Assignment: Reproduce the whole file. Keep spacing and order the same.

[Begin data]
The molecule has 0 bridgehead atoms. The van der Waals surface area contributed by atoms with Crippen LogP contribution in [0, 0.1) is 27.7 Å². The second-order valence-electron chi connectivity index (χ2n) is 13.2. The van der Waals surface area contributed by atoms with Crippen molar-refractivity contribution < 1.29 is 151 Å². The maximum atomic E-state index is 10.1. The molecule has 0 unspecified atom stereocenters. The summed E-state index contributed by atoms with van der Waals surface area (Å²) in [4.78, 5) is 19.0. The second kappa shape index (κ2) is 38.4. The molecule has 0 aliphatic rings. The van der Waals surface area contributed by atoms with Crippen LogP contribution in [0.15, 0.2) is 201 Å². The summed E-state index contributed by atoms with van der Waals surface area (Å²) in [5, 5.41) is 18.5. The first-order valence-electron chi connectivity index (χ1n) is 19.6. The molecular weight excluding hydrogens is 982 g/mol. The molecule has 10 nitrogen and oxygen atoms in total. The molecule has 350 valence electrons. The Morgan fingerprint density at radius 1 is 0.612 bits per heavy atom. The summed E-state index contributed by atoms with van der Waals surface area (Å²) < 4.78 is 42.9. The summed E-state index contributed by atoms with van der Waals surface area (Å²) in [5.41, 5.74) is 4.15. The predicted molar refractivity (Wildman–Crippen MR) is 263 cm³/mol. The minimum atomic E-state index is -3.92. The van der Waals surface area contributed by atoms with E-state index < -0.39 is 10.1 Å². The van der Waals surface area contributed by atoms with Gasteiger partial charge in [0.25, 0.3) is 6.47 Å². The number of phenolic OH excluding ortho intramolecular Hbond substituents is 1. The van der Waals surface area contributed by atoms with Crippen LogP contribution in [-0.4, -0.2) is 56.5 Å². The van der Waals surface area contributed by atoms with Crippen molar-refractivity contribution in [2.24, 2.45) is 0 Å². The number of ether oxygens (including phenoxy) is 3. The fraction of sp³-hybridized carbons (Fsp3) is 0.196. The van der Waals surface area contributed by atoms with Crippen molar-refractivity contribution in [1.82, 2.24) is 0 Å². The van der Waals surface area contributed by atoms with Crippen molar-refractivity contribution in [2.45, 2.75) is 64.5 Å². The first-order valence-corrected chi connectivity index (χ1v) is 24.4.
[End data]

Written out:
The molecule has 0 bridgehead atoms. The van der Waals surface area contributed by atoms with Crippen LogP contribution in [0, 0.1) is 27.7 Å². The second-order valence-electron chi connectivity index (χ2n) is 13.2. The van der Waals surface area contributed by atoms with Crippen molar-refractivity contribution < 1.29 is 151 Å². The maximum atomic E-state index is 10.1. The molecule has 0 unspecified atom stereocenters. The summed E-state index contributed by atoms with van der Waals surface area (Å²) in [4.78, 5) is 19.0. The second kappa shape index (κ2) is 38.4. The molecule has 0 aliphatic rings. The van der Waals surface area contributed by atoms with Crippen LogP contribution in [0.15, 0.2) is 201 Å². The summed E-state index contributed by atoms with van der Waals surface area (Å²) in [5, 5.41) is 18.5. The first-order valence-electron chi connectivity index (χ1n) is 19.6. The molecular weight excluding hydrogens is 982 g/mol. The molecule has 10 nitrogen and oxygen atoms in total. The molecule has 350 valence electrons. The Morgan fingerprint density at radius 1 is 0.612 bits per heavy atom. The summed E-state index contributed by atoms with van der Waals surface area (Å²) < 4.78 is 42.9. The summed E-state index contributed by atoms with van der Waals surface area (Å²) in [5.41, 5.74) is 4.15. The predicted molar refractivity (Wildman–Crippen MR) is 263 cm³/mol. The minimum atomic E-state index is -3.92. The van der Waals surface area contributed by atoms with E-state index < -0.39 is 10.1 Å². The van der Waals surface area contributed by atoms with Gasteiger partial charge in [0.25, 0.3) is 6.47 Å². The number of phenolic OH excluding ortho intramolecular Hbond substituents is 1. The van der Waals surface area contributed by atoms with Crippen LogP contribution in [-0.4, -0.2) is 56.5 Å². The van der Waals surface area contributed by atoms with Crippen molar-refractivity contribution in [2.24, 2.45) is 0 Å². The number of ether oxygens (including phenoxy) is 3. The fraction of sp³-hybridized carbons (Fsp3) is 0.196. The van der Waals surface area contributed by atoms with Crippen molar-refractivity contribution in [1.82, 2.24) is 0 Å². The van der Waals surface area contributed by atoms with Crippen molar-refractivity contribution in [2.45, 2.75) is 64.5 Å². The first-order valence-corrected chi connectivity index (χ1v) is 24.4.